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Victor Niederhoffer



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A Letter from Victor Niederhoffer to Barron's Columnist Michael Santoli

It was a welcome refreshment to see your column and it must have helped to cure Mr. Abelson to see that you actually had some testable propositions in your column and that he should come back to preclude that, as well as the curative impact of a market decline which he has been predicting continuously since 1966.

However, while Mr. Abelson is partial to the continuous against-the-wind prediction of a decline that may have caused more trillions of lost wealth to individuals than anything else in history, you are subject to the seemingly sententious statement that is either incapable of falsification or likely to be true by randomness in 99% of the cases. Such for example is your remark that "the indexes donít seem poised to stretch to new index highs". Yes, they are some 3% to 4% below highs of two weeks ago, and with the volatility that is consistent with the empirical record, it's about 1 in 50 that in the next two weeks they would go above a high.

You talk about proximity to 200-day moving averages, and moves relating to 13 weeks of gain, and levels of the beginning of the year, and unmentioned distance traveled back from 2000-2002 lows. All of these statements could be tested as to their validity, and numerous of a quantitative mode are consistently doing so, taking account of the law of ever-changing cycles, but regrettably the gist of these tests is that following moving averages in stock market trading does consistently lead to above average losses as does trend following.

You talk about qualitative markers of the end of a decline, and certainly that's an interesting subject but I would lean more to the influence of Father Bernanke and his predilection for pretty women, and his promise not to repeat his misstep with Maria, as more symbolic. And more important of all, the symbol of the 5% rate on the 10-year note. Many talk about slingshot moves after they take place as you do, and doubtless if Mr. Abelson were here, he would describe it as a dead cat bounce, but the problem is that right before such bounce, the pundits were as strongly insistent that we were in a new bear market, with pivots and moving averages confirming as you are retrospectively with your 5,000 trading desks with 5,000 buy programs. Regrettably for each such buy trading program there is a sell program among traders and chart watchers that "the bounce is worth selling into."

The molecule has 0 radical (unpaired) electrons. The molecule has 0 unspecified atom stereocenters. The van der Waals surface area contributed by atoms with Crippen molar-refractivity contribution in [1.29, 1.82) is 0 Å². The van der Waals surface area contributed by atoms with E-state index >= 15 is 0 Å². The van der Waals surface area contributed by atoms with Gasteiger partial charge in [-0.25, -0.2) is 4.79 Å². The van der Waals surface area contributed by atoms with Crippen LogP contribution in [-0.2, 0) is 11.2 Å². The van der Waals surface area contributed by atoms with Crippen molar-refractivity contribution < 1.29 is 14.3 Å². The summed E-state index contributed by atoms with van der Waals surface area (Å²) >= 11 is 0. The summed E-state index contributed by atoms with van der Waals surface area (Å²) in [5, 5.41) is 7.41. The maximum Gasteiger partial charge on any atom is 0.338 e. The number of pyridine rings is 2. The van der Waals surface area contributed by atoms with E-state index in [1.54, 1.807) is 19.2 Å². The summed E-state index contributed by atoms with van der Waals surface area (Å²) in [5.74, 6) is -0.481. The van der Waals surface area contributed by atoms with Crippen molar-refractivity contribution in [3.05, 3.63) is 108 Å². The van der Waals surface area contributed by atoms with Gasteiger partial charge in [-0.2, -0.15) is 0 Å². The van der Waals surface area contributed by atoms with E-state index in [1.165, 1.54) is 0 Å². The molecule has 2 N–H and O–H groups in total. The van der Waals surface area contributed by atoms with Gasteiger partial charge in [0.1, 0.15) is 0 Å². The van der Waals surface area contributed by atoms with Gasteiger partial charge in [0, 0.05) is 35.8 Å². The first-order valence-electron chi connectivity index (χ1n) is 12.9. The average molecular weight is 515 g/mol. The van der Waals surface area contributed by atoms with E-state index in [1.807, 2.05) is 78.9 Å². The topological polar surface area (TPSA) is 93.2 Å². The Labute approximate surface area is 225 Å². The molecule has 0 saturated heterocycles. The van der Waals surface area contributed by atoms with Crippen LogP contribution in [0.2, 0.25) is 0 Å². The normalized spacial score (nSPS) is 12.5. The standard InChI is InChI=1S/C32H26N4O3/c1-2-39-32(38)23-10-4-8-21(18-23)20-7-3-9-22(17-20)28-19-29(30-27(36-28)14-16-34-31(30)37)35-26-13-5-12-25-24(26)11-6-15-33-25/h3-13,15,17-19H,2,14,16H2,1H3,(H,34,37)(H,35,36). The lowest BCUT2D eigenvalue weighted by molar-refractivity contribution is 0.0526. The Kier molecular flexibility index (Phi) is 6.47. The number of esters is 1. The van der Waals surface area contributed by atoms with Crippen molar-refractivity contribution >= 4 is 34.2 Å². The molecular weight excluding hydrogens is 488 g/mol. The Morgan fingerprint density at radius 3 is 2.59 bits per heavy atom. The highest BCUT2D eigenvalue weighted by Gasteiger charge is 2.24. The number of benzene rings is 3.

You talk about stealth weakness in the averages, but is this unusual, consistent with randomness, or bullish or bearish? You seem to have a most undeveloped sense of whether market conventional wisdom from this or that group of traders or chart watchers, with or without an axe to grind is worth following or fading. That's why the pencil and paper is very important. Aside from Mr. Abelson turning a new leaf and your colleague testing the proposition that a decline in the dollar is bearish for stocks, and the refraining from feathering the nest of those old codgers who are consistently bearish and have missed the 10,000-fold return of stocks in the 20th century, that would be the best way in my opinion for you to improve until the date that when stock market does "stretch to new index highs," you are called back into service again, either by general revulsion among your readers or the relapse that such a rise will likely, but hopefully not induce in your venerable colleague.




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